(The author is a Reuters Breakingviews columnist. The opinions expressed are his own)
By George Hay
LONDON, April 30 (Reuters Breakingviews) - The “shareholder spring” has, to date, been squarely about pay. Barclays’ (BARC.L) shareholders who failed to support the bank’s remuneration report at its annual general meeting on April 27 were angry about the principles of pay more than people or long-term performance. The less audible revolt against Aviva’s (AV.L) remuneration report has subtly different origins and ramifications.
Yes, the UK insurer’s fractious investors are concerned about Aviva’s remuneration policies. They are especially worried that the incoming head of the UK operations Trevor Matthews is receiving a 2 million pound payment to compensate for his loss of long-term incentives from Friends Provident. Shareholders also seem perturbed that a significant yardstick in determining executive remuneration is Aviva’s operating profit, which held up between 2010 and 2011, whereas the share price is driven more by numbers further down the p&l that fell sharply over the same period. Aviva shares are down by a third over the last year.
But Aviva investors appear to have concerns that go further and deeper. Under chief executive Andrew Moss, Aviva’s performance has been mixed. In 2009 the firm cut the dividend after initial signs that it would not, while the strategy has veered from a broader push in many different countries to a more recent focus on core markets. Most of all, the Aviva share price trades on a multiple of six times likely 2012 earnings, compared to a sector average of 10.7, according to Panmure Gordon.
In the current climate, Aviva’s annual general meeting on May 3 could see Barclays-style protest votes against the remuneration report and individual directors, even though Moss has waived his proposed 4.8 percent salary increase. More likely, investors will wait to see what happens when Aviva unveils a strategic update on May 24. They may also wait to see what new chairman John McFarlane, who arrives soon, has to say and do.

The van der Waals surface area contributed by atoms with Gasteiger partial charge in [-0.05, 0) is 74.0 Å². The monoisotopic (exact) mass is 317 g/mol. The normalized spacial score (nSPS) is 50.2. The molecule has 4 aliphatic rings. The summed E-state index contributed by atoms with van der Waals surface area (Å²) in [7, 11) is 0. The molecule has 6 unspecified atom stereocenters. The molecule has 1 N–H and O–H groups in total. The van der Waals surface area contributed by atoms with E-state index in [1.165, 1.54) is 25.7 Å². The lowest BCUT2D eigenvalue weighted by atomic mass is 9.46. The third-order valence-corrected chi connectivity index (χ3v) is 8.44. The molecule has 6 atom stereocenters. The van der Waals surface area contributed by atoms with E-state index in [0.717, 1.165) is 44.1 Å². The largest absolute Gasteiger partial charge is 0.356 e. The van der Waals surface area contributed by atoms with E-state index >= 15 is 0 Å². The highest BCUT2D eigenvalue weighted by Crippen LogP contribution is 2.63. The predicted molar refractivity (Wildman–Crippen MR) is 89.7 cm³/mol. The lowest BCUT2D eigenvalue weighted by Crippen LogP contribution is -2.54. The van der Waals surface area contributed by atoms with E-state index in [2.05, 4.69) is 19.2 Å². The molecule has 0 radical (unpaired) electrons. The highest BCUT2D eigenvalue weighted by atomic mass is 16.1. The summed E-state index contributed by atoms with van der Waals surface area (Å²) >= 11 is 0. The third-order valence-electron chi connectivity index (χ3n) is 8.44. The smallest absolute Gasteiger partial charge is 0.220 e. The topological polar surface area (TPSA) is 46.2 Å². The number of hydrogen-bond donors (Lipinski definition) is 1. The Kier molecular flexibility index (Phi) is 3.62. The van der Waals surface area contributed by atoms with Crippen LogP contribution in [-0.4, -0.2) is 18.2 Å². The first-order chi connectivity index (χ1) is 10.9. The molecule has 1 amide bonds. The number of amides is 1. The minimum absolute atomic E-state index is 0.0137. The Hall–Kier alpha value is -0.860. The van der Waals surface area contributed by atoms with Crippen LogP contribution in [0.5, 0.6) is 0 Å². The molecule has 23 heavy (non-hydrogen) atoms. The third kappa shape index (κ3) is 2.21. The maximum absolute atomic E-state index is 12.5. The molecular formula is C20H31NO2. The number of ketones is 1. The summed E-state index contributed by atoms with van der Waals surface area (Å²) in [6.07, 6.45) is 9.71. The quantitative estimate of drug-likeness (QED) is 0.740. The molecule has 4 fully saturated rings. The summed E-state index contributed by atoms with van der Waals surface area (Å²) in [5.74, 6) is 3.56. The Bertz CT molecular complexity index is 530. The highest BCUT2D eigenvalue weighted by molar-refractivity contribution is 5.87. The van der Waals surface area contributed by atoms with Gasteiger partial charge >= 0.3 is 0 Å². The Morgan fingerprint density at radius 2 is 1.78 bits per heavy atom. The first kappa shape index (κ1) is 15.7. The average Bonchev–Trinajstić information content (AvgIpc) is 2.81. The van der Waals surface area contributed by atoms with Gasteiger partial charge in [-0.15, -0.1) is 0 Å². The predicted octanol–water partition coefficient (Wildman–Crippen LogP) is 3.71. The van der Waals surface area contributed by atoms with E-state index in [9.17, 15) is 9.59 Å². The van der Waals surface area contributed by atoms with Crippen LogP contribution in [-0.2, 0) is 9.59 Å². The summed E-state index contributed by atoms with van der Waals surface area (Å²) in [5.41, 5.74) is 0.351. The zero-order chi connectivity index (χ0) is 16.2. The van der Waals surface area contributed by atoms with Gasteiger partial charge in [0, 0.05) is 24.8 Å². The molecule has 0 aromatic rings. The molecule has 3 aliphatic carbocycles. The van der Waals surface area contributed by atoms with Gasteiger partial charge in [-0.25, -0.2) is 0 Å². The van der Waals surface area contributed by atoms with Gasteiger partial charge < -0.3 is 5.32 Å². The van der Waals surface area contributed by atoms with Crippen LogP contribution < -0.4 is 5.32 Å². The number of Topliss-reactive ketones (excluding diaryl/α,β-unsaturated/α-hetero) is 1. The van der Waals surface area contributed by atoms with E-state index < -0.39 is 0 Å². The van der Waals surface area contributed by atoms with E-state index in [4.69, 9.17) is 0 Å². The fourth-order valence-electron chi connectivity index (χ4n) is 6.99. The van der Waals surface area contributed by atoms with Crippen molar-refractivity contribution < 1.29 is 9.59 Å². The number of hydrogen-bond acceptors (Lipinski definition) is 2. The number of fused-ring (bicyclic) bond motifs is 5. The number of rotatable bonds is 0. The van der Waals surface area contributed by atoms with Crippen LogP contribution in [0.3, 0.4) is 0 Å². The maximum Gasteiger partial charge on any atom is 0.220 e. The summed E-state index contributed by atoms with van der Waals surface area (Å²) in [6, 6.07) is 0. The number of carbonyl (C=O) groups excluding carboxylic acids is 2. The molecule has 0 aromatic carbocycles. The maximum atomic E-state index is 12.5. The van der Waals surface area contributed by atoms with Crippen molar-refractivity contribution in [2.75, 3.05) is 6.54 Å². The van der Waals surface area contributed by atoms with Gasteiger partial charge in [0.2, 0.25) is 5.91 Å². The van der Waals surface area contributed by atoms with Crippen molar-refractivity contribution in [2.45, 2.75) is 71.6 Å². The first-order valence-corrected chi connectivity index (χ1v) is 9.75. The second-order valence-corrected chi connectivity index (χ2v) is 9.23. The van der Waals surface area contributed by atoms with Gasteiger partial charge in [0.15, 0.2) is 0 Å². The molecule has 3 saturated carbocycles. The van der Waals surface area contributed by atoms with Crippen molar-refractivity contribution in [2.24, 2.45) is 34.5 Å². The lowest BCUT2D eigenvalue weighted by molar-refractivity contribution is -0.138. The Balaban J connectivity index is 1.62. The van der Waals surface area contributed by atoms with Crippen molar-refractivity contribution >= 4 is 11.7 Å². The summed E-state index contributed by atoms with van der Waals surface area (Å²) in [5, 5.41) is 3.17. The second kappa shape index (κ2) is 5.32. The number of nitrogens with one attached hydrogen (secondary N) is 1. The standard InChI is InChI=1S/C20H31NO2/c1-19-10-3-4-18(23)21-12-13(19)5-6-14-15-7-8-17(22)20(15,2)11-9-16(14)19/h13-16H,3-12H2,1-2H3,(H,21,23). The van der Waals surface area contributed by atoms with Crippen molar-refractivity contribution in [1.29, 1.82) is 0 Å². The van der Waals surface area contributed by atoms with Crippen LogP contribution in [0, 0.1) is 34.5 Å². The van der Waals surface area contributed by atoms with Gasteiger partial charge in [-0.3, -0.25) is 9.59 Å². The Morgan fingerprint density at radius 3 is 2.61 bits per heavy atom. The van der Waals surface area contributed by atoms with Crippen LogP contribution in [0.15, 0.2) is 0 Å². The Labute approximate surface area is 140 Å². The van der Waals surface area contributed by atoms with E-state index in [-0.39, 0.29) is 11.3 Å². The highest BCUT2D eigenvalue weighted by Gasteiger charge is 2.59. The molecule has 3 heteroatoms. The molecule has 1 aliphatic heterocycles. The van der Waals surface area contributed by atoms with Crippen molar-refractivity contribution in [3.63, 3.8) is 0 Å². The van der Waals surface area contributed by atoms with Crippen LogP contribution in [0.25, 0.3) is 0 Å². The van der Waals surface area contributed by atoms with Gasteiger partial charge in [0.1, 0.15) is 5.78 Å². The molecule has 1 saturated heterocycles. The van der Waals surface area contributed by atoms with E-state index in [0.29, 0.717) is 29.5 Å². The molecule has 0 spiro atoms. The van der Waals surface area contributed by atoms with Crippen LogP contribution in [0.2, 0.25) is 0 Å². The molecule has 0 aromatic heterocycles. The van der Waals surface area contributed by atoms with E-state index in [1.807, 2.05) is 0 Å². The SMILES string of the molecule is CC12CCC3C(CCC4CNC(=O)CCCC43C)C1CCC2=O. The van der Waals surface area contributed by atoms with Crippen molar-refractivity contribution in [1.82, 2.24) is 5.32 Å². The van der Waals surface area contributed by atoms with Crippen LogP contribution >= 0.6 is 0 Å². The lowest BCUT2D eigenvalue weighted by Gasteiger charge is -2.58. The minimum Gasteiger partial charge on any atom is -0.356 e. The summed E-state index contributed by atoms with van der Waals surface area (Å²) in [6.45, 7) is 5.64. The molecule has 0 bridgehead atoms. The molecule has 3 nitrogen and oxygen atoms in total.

Even so, it’s a sign that shareholders are finding a new willingness to exert pressure on boards. Even those companies not normally associated with egregious pay may find shareholders becoming more vocal about long-running gripes. Good.
- Aviva chief executive Andrew Moss is to waive a 4.8 percent pay rise that was due to come into effect from April 1. The move would have increased his basic salary from 960,000 pounds to just over 1 million pounds.
- The UK insurer’s remuneration committee is also to review how future executives that join the company are compensated for any loss of entitlement from a previous role. Trevor Matthews, the incoming chief executive of Aviva’s UK operations, was awarded shares with a value exceeding 2 million pounds to compensate for the loss of long-term incentives from his previous job.
- Aviva said in a statement on April 30 that the changes were prompted by investor concerns about whether overall levels of remuneration, driven by 2011 operating performance, appropriately reflected changes in shareholder value.
- Scott Wheway, chair of Aviva’s remuneration committee, said he was disappointed that the committee had not represented shareholder views as well as it should have.
- In 2010, Aviva’s operating profit was 2.6 billion pounds and net profit was 1.9 billion pounds. In 2011, thanks to changes in Aviva’s investment returns, operating profit was 2.5 billion pounds but net profit was only 60 million pounds.
- Reuters: Insurer Aviva’s boss waives pay rise [ID:nL5E8FU1J6] - For previous columns by the author, Reuters customers can click on [HAY/]
(Editing by Robert Cole and David Evans)
((firstname.lastname@example.org)) Keywords: BREAKINGVIEWS AVIVA/
C Reuters 2012. All rights reserved. Republication or redistribution of Reuters content, including by caching, framing, or similar means, is expressly prohibited without the prior written consent of Reuters. Reuters and the Reuters sphere logo are registered trademarks and trademarks of the Reuters group of companies around the world.